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Bradford v. Township of Union Public Schools

April 1, 2008


On appeal from the State Board of Education, 5-07.

Per curiam.


Submitted March 10, 2008

Before Judges Lintner and Sabatino.

Petitioner, Drew Bradford, appeals, pro se, from a final decision of the State Board of Education (Board) affirming the Commissioner of Education's (Commissioner) adoption of Administrative Law Judge (ALJ) Solomon Metzger's summary dismissal of his petition against the Board of Education of the Township of Union (Board) as untimely. We affirm substantially for the reasons expressed by the ALJ in his written opinion of January 2, 2007.

The facts are substantially undisputed. Petitioner entered into a Teacher's Contract with the Board for the school year September 1, 2000, to June 30, 2001. On May 1, 2001, the Board's District Superintendent advised petitioner, by letter, that his contract was up for non-renewal and discussion by the Board at its closed session meeting on May 8, 2001. The letter further advised petitioner that if he desired that the matter be discussed at an open session he should inform the Superintendent before 4:00 p.m. on May 8. Petitioner and his attorney appeared before the Board on May 8 and requested a written statement of reasons for non-renewal, N.J.S.A. 18A:27-3.2. They also requested an appearance before the Board, N.J.S.A. 18A:27-4.1. On May 21, 2001 the Superintendent provided a statement of reasons. On May 22, 2001, petitioner, through his attorney, requested an informal appearance before the Board to reconsider its decision.

A special meeting was held on June 12, 2001, at which time petitioner was permitted to address the Board. He also was permitted to present testimony on his behalf from parents of four students. On June 14, 2001, the Board Secretary wrote to petitioner's attorney, advising that, following a discussion in an executive session, the Board decided "to not take action to rehire [petitioner]." A similar letter was sent to petitioner on June 18, 2001.

On August 17, 2001, petitioner filed a Law Division complaint against the Board and several individual defendants,*fn1 asserting: violation of N.J.S.A. 34:19-3; violation of the federally protected writs under 42 U.S.C.A. §§ 1981, 1983, and 1985; defamation; and, essentially, loss of prospective economic opportunity. In January 2004, defendants moved for summary judgment and petitioner responded with a motion to amend his complaint to assert violations of N.J.S.A. 18A:27-3.1 and -4.1. On April 16, 2004, the Law Division judge denied petitioner's motion to amend, pointing out, in a letter opinion, that the Commissioner has jurisdiction under N.J.S.A. 18A:6-9 to hear and determine all controversies and disputes arising from alleged violations of Title 18A.*fn2 Subsequent motions for reconsideration of the motion to amend the complaint were denied on May 14 and June 14, 2004.*fn3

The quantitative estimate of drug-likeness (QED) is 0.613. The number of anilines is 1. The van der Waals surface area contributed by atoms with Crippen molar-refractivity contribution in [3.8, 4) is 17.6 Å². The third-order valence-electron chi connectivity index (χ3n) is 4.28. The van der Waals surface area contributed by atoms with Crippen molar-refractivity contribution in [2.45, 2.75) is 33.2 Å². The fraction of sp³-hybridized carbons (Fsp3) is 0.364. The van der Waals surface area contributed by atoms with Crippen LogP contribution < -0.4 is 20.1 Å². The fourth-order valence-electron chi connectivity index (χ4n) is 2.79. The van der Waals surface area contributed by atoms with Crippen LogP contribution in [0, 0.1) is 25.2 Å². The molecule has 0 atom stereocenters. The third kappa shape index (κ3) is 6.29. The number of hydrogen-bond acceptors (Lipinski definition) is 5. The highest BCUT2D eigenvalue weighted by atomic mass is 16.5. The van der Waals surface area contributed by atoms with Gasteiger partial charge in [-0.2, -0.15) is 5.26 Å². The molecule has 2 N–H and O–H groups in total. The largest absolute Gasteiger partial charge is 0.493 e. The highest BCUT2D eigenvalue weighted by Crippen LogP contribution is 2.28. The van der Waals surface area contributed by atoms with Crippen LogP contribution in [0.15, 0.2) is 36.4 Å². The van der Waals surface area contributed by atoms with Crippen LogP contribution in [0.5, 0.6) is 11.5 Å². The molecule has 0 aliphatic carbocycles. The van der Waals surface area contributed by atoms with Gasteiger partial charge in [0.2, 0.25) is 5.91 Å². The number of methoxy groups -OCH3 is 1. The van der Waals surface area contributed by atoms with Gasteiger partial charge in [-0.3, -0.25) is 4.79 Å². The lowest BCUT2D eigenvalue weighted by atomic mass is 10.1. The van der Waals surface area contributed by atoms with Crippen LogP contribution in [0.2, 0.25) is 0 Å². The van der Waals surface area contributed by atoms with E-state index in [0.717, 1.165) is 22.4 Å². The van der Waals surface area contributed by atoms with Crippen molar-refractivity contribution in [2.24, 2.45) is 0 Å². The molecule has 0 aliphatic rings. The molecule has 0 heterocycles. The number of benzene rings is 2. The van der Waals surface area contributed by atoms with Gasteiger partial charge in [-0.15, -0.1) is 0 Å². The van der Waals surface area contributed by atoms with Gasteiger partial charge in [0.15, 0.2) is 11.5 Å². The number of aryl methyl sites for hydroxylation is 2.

On September 26, 2005, we affirmed the Law Division judge's denial of petitioner's motion to amend for the reasons expressed in the judge's April 14, 2004, letter opinion. Certification was denied on December 16, 2005. Bradford v. Twp. of Union Pub. Schs., 185 N.J. 597 (2005). Certiorari was denied by the Supreme Court of the United States on May 22, 2006.

On August 16, 2006, petitioner filed his Petition of Appeal of the Board's determination with the Commissioner, alleging violations of N.J.S.A. 18A:27-3.1 and -4.1, as well as violations of provisions of the Administrative Code, specifically N.J.A.C. 6A:32-4.5 and -4.6(h). The matter was transferred to the Office of Administrative Law following the filing of the Board's response.

N.J.A.C. 6A:3-1.3(i) requires a petition seeking to appeal from a ruling or other action of a district board of education to be filed "no later than the 90th day from the date of receipt of the notice" of a such ruling or action. On appeal, petitioner essentially argues that the limitation should be tolled, he was diligent in pursuing his claim, and he filed his appeal with the Commissioner promptly, following his pursuit of relief through the judiciary systems. Rejecting those same arguments, the ALJ pointed out that petitioner did not attempt to assert his allegations that the Board violated provisions of the school laws until he sought to his amend the 2001 Law Division complaint in March 2004, a period of almost two and one-half years after the complaint was filed. Addressing petitioner's contention that the Law Division judge should have, on his own motion, transferred his claim to the Commissioner, the ALJ noted that such action is mandated by the Rule where the "court is without jurisdiction of the subject matter of an action or issue therein." R. 1:13-4(a). He correctly found that at the time petitioner unsuccessfully sought to amend his complaint, the Law Division had subject matter jurisdiction of the statutory and constitution claims raised by petitioner in his initial complaint.

We fully concur with the Commissioner's adoption of the ALJ's ruling and, therefore, affirm the State Board of Education's final decision, substantially for the reasons expressed by ALJ Metzger's comprehensive and thoughtful written decision of January 2, 2007. Petitioner's arguments to the contrary lack sufficient merit to warrant further discussion in a written opinion. R. 2:11-3(e)(1)(D).


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